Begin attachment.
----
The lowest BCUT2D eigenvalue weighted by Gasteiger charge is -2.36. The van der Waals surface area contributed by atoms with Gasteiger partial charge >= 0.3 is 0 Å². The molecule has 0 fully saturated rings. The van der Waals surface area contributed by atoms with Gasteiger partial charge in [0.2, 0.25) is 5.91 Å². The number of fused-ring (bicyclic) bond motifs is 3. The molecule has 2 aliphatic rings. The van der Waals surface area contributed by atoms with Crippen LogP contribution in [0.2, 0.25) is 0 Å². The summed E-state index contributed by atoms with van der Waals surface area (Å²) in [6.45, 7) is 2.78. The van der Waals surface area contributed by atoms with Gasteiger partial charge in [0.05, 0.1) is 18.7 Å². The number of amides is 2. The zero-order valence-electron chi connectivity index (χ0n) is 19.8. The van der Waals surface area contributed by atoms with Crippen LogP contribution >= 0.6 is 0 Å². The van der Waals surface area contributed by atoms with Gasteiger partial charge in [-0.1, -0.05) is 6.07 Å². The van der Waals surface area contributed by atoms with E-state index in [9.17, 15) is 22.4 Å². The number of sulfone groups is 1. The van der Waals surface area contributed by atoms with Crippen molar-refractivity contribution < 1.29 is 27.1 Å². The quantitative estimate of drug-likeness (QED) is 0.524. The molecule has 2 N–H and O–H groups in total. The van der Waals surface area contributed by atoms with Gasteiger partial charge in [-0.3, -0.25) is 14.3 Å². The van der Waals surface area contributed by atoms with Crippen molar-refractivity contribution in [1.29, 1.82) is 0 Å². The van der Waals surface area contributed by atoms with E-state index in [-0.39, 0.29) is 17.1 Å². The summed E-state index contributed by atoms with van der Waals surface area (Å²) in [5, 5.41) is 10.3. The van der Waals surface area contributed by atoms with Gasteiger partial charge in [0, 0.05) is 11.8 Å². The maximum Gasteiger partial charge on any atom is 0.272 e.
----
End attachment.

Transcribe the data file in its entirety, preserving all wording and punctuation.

The lowest BCUT2D eigenvalue weighted by Gasteiger charge is -2.36. The van der Waals surface area contributed by atoms with Gasteiger partial charge >= 0.3 is 0 Å². The molecule has 0 fully saturated rings. The van der Waals surface area contributed by atoms with Gasteiger partial charge in [0.2, 0.25) is 5.91 Å². The number of fused-ring (bicyclic) bond motifs is 3. The molecule has 2 aliphatic rings. The van der Waals surface area contributed by atoms with Crippen LogP contribution in [0.2, 0.25) is 0 Å². The summed E-state index contributed by atoms with van der Waals surface area (Å²) in [6.45, 7) is 2.78. The van der Waals surface area contributed by atoms with Gasteiger partial charge in [0.05, 0.1) is 18.7 Å². The number of amides is 2. The zero-order valence-electron chi connectivity index (χ0n) is 19.8. The van der Waals surface area contributed by atoms with Crippen LogP contribution >= 0.6 is 0 Å². The van der Waals surface area contributed by atoms with Gasteiger partial charge in [-0.1, -0.05) is 6.07 Å². The van der Waals surface area contributed by atoms with E-state index in [9.17, 15) is 22.4 Å². The number of sulfone groups is 1. The van der Waals surface area contributed by atoms with Crippen molar-refractivity contribution < 1.29 is 27.1 Å². The quantitative estimate of drug-likeness (QED) is 0.524. The molecule has 2 N–H and O–H groups in total. The van der Waals surface area contributed by atoms with Gasteiger partial charge in [-0.3, -0.25) is 14.3 Å². The van der Waals surface area contributed by atoms with Crippen molar-refractivity contribution in [1.29, 1.82) is 0 Å². The van der Waals surface area contributed by atoms with E-state index in [-0.39, 0.29) is 17.1 Å². The summed E-state index contributed by atoms with van der Waals surface area (Å²) in [5, 5.41) is 10.3. The van der Waals surface area contributed by atoms with Gasteiger partial charge in [0, 0.05) is 11.8 Å². The maximum Gasteiger partial charge on any atom is 0.272 e.